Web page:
The diagnostic medical sonographer provides patient services using medical ultrasound (high-frequency sound waves that produce images of internal structures). Working under the supervision of a physician responsible for the use and interpretation of ultrasound procedures, the sonographer helps gather sonographic data to diagnose a variety of conditions and diseases, as well as monitor fetal development.
The sonographer provides patient services in a variety of medical settings in which the physician is responsible for the use and interpretation of ultrasound procedures. In assisting physicians in gathering sonographic data, the diagnostic medical sonographer is able to obtain, review, and integrate pertinent patient history and supporting clinical data to facilitate optimum diagnostic results; perform appropriate procedures and record anatomical, pathological, and/or physiological data for interpretation by a physician; record and process sonographic data and other pertinent observations made during the procedure for presentation to the interpreting physician; exercise discretion and judgment in the performance of sonographic services; provide patient education related to medical ultrasound; and promote principles of good health.
Diagnostic medical sonographers may be employed in hospitals, clinics, private offices, and industry. Most full-time sonographers work about 40 hours a week; they may have evening weekend hours and times when they are on call and must be ready to report to work on short notice.
The demand for sonographers, including suitably qualified educators, researchers, and administrators, continues to exceed the supply, with faster than average job growth anticipated. The supply and demand ratio affects salaries, depending on experience and responsibilities.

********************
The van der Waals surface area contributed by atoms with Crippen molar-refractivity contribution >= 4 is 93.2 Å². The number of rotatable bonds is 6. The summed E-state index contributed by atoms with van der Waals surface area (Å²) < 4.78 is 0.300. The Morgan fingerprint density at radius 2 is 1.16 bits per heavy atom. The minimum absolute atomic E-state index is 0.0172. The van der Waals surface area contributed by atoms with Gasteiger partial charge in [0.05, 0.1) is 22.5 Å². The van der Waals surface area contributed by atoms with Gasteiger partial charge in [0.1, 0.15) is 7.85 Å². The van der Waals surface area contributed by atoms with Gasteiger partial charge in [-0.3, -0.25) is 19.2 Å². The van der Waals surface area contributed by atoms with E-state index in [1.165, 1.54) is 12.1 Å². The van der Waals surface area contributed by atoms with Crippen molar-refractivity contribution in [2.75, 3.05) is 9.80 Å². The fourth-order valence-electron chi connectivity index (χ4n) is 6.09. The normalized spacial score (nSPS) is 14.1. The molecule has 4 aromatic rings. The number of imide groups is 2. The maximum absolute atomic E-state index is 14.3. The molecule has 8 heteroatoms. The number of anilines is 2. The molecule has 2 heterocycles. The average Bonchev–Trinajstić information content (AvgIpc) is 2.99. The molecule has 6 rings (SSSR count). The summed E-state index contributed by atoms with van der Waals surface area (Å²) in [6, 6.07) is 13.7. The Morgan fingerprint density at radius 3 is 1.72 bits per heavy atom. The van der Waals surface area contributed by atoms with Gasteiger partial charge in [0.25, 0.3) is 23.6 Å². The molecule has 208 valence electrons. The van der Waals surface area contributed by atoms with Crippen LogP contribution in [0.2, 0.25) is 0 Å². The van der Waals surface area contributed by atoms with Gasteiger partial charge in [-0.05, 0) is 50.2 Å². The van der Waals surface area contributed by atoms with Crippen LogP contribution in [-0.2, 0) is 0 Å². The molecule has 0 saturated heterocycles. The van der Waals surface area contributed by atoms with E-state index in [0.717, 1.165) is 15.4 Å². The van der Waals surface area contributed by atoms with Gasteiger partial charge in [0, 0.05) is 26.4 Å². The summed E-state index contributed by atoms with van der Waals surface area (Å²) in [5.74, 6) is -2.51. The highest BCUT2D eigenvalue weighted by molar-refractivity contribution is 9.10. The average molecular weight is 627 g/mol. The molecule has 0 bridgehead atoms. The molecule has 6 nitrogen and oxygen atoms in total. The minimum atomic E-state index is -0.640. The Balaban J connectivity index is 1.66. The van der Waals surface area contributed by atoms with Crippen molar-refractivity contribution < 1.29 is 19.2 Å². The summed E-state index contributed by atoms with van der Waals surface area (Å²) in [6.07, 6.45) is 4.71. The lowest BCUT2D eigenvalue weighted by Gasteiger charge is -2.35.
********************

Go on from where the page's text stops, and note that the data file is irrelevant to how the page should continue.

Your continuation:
In 2008, the starting salary for a diagnostic medical sonographer was $43,600.
Length. Accredited programs are between 1 and 4 years (certificate, associate, and baccalaureate level), depending on program design, objectives, and the degree or certificate awarded.
Prerequisites. Applicants to a 1-year program must possess qualifications in a clinically related allied health profession. Applicants to 2-year programs must be high school graduates (or equivalent) with an educational background in basic science, general physics, and algebra. All applicants must demonstrate satisfactory completion of the following courses at college level: general physics, biological science, algebra, and communication skills.Skills potential and practicing sonographers should exhibit include social perceptiveness, learning strategies, critical thinking skills, instructional skills, active listening, active learning, reading comprehension, and written/oral expression.
Curriculum. Curricula of accredited programs include physical sciences, applied biological sciences, patient care, clinical medicine, applications of ultrasound, instrumentation, related diagnostic procedures, and image evaluation. A plan for well-structured, competency-based clinical education is an essential part of the curriculum of all sonography programs.
American Registry of Diagnostic Medical Sonographers
51 Monroe St, Plaza East Ore
Rockville, MD 20852
The American Registry of Radiologic Technologists®
1255 Northland Drive
St. Paul, Minnesota 55120-1155 USA
Phone (651) 687-0048
Society of Diagnostic Medical Sonography
2745 Dallas Pkwy/Ste 350
Plano, TX 75093-4706
(214) 473-8563 Fax
Society for Vascular Ultrasound
4601 Presidents Dr, Ste 260
Lanham, MD 20706-4365
(301) 459-7550 or (800) SVT- VEIN
(301) 459-5651 Fax
American Institute of Ultrasound Medicine
14750 Sweitzer Lane, Suite 100
Laurel, MD 20707-5906
American Society of Echocardiography
1500 Sunday Drive, Suite 102
Raleigh, NC 27607